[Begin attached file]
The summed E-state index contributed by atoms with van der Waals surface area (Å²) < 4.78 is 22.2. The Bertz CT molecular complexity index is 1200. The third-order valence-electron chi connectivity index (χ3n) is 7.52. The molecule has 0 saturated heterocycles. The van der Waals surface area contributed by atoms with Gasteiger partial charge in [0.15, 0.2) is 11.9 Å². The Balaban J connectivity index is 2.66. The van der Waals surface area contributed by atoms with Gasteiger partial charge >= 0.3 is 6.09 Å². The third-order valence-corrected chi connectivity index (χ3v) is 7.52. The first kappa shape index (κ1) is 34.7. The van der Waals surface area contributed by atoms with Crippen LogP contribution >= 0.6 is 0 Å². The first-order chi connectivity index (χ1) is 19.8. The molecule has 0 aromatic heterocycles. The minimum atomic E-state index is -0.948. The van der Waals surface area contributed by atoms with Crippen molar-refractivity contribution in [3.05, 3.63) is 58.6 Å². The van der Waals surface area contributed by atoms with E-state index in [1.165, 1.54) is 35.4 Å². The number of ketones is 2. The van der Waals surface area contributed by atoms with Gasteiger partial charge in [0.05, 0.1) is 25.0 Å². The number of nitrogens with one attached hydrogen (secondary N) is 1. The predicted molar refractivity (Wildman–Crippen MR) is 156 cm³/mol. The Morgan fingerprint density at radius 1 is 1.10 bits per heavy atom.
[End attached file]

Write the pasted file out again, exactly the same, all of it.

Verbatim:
The summed E-state index contributed by atoms with van der Waals surface area (Å²) < 4.78 is 22.2. The Bertz CT molecular complexity index is 1200. The third-order valence-electron chi connectivity index (χ3n) is 7.52. The molecule has 0 saturated heterocycles. The van der Waals surface area contributed by atoms with Gasteiger partial charge in [0.15, 0.2) is 11.9 Å². The Balaban J connectivity index is 2.66. The van der Waals surface area contributed by atoms with Gasteiger partial charge >= 0.3 is 6.09 Å². The third-order valence-corrected chi connectivity index (χ3v) is 7.52. The first kappa shape index (κ1) is 34.7. The van der Waals surface area contributed by atoms with Crippen LogP contribution >= 0.6 is 0 Å². The first-order chi connectivity index (χ1) is 19.8. The molecule has 0 aromatic heterocycles. The minimum atomic E-state index is -0.948. The van der Waals surface area contributed by atoms with Crippen molar-refractivity contribution in [3.05, 3.63) is 58.6 Å². The van der Waals surface area contributed by atoms with E-state index in [1.165, 1.54) is 35.4 Å². The number of ketones is 2. The van der Waals surface area contributed by atoms with Gasteiger partial charge in [0.05, 0.1) is 25.0 Å². The number of nitrogens with one attached hydrogen (secondary N) is 1. The predicted molar refractivity (Wildman–Crippen MR) is 156 cm³/mol. The Morgan fingerprint density at radius 1 is 1.10 bits per heavy atom.